If you are feeling like you’re barely treading water, this message is for you.
As you wrap up another day, crossing off items on your to-do list, how much progress have you really made? Think about each item on your list. Was the activity well thought out, delivered at the best time, with a clear purpose of moving to the next step of the plan?
Invariably we often find ourselves making calls, replying to emails and attending meetings without being fully prepared or present. Unfortunately this means that we are not being our best and we are not making the kind of impact we are capable of making. In a sense, we are cheating ourselves out of enjoying deep satisfaction in our work and short-changing ours peers and friends in experiencing our full potential.
This same behavior translates into the way we manage our finances. We do the activities required to stay on top of our obligations, checking off items on our to-do list. On the surface, things look decent, but we really don’t know how we’re doing or whether we’re making any progress at all.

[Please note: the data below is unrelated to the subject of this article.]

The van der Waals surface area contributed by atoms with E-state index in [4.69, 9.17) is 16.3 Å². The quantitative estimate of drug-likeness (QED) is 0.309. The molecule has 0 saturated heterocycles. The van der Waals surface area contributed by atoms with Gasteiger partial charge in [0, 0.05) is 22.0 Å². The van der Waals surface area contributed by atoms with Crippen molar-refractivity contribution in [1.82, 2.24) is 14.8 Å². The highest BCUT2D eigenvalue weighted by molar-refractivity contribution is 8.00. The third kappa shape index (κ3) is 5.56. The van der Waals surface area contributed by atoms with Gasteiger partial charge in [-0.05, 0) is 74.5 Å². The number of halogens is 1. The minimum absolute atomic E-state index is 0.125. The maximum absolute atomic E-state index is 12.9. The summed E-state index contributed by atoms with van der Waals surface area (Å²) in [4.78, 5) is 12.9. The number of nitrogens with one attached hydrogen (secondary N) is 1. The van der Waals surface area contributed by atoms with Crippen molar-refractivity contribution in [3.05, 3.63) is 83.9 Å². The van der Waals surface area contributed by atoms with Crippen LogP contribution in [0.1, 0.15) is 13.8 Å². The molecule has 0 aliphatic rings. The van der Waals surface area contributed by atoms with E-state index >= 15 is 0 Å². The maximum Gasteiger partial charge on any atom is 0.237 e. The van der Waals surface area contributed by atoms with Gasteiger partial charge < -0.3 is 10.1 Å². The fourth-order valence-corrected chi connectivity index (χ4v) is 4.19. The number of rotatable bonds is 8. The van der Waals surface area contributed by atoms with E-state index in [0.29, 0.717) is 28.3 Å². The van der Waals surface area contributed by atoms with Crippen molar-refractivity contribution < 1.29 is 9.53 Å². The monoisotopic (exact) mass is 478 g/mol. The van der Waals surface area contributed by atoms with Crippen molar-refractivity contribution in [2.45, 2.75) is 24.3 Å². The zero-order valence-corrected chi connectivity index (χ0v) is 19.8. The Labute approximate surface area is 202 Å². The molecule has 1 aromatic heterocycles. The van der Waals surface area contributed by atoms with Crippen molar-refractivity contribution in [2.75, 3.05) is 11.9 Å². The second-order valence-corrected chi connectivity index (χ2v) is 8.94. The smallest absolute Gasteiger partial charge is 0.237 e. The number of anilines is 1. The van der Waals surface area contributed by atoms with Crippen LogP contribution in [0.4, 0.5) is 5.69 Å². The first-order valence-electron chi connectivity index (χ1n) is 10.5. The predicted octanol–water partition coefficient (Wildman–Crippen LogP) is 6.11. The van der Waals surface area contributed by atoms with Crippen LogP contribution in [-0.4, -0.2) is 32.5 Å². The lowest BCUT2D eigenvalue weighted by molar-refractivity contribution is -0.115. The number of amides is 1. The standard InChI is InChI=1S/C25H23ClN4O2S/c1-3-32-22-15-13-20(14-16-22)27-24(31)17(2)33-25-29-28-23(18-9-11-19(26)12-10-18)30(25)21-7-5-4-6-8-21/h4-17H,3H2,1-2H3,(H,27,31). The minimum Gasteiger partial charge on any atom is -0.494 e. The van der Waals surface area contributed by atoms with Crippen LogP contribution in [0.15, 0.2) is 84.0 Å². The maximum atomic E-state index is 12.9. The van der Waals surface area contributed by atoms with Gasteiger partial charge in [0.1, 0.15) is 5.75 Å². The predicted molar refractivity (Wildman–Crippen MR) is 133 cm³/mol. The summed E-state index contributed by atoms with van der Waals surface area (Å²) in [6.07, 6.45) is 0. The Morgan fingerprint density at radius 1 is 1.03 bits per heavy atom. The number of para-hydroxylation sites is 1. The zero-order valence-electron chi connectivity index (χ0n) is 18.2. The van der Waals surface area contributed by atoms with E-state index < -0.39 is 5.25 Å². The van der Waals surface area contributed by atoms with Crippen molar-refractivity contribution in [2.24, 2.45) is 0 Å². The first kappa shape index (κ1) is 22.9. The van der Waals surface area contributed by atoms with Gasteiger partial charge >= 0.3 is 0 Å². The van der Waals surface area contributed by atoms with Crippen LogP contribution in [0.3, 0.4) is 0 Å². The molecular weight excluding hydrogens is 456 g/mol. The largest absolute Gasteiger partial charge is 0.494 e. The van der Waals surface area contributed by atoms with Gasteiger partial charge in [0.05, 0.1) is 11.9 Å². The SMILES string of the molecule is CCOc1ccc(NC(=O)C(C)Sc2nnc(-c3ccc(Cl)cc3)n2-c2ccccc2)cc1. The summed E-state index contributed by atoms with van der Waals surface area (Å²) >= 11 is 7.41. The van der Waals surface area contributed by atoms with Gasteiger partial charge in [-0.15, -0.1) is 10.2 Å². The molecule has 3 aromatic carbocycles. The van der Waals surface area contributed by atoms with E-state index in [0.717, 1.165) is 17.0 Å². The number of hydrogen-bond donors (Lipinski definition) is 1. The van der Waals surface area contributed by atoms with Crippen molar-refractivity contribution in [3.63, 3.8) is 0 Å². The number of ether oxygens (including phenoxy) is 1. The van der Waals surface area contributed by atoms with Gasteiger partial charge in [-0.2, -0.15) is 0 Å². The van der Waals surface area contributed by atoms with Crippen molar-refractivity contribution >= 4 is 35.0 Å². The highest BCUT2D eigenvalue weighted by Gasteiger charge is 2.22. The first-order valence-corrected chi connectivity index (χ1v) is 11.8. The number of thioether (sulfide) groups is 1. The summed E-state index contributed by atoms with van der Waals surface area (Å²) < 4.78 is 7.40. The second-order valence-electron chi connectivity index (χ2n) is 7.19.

Consider blocking off 30 minutes each week to schedule deep thinking time specifically focused on how you manage your finances. Start with one area of your management process. Break down this one area into the smallest increments possible. Write down each piece and identify aspects that could be merged, improved or even eliminated.
In your next session, start researching the aspects you’ve identified. Once you have two or three alternatives or improvements, prioritize them and create a plan of action to begin implementing your changes. The goal of this exercise is to establish intentional processes that will guide your activities and clarify the purpose of your actions.
I work closely with individuals and group to improve their financial wellness. You are invited to follow me on twitter @dmorrisandco . If you want more information, please add a comment.
Helping people find their #financialwellness one day at a time.